Pianist Junior Mance told Allegro that he hesitated, when he was first asked to join the faculty 12 years ago, “because I hadn’t had any teaching experience. They kept telling me, ‘but you’ve had experience playing’ – and I realized that they wanted people who had actually worked professionally in jazz, not just taught it. They asked me to try it for a week or so and see if I liked it, and I’ve been there ever since. And I’m still learning. I’m learning as much as the students are.”
“The program deals with all levels of aspiring musicians and works with them to learn the rudiments and aesthetics of music, without losing their own input,” said bassist Reggie Workman, coordinator of instruction and one of the three full-time faculty members. “It’s a hands-on type of school where the students get the opportunity, once a week, to go into a group experience and explore what they’re learning in the classroom by practical application. We encourage all areas of musical expression, because all students don’t have the same ideals. We encourage each area of development, so students can be the best at what they choose to do.”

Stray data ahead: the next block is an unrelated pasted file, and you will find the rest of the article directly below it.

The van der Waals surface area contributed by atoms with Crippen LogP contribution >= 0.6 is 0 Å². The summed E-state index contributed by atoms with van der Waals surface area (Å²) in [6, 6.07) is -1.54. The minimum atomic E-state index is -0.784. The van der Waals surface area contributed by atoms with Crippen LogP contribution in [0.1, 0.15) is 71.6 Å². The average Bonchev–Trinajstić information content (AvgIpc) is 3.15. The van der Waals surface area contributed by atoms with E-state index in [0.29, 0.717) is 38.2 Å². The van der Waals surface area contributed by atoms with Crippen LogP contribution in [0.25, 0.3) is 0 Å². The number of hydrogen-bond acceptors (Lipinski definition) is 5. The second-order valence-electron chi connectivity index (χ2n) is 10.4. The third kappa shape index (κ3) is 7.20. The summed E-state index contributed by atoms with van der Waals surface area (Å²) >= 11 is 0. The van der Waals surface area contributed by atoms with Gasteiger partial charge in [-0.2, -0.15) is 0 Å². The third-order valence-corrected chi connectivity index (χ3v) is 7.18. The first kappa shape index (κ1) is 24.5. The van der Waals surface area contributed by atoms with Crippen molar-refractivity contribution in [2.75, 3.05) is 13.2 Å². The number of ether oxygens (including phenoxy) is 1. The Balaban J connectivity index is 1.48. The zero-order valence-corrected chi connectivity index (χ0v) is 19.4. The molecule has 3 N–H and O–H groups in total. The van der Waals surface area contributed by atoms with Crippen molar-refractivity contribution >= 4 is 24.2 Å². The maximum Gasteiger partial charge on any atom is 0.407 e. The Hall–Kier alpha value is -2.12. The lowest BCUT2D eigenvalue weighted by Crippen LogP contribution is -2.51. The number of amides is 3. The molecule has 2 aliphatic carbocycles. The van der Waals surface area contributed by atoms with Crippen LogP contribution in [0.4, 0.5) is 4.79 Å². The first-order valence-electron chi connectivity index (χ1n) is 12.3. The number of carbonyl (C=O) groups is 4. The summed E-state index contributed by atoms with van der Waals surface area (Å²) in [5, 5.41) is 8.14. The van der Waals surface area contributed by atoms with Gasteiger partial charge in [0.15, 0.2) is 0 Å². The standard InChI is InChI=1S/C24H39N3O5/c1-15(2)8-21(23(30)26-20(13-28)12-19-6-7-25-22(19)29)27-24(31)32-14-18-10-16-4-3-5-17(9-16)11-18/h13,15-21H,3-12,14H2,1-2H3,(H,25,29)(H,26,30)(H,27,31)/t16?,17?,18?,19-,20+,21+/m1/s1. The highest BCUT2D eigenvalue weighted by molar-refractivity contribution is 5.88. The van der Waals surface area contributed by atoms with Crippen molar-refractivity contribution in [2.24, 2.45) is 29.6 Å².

“The diversity of the faculty, along with the access that students have to all kinds of music right here in New York, provide them with an opportunity to pursue whatever they are interested in and get feedback from masters of those musical forms,” said David Lopato (piano, composition and MIDI systems).
“Young players today have fewer opportunities for performing Ôinternships’ with established bandleaders than they had in the past, when Ôschool’ basically meant going on the road,” he pointed out. “And while there really isn’t a substitute for that kind of learning experience, the Jazz Program provides a home base of sorts, allowing the students to get playing experience, test the waters, and learn a host of other important skills at the same time.”
Percussionist Kristina Kanders, who graduated from the New School program in the early 1990s, now teaches several courses and also works as a part-time administrator of the program. “I personally love teaching,” Kanders said. “I think it’s one of the most important things one can do: to stay in touch with young people and pass on the tradition and the knowledge and the joy. And I try to be an accessible administrator – someone that students feel comfortable coming to.”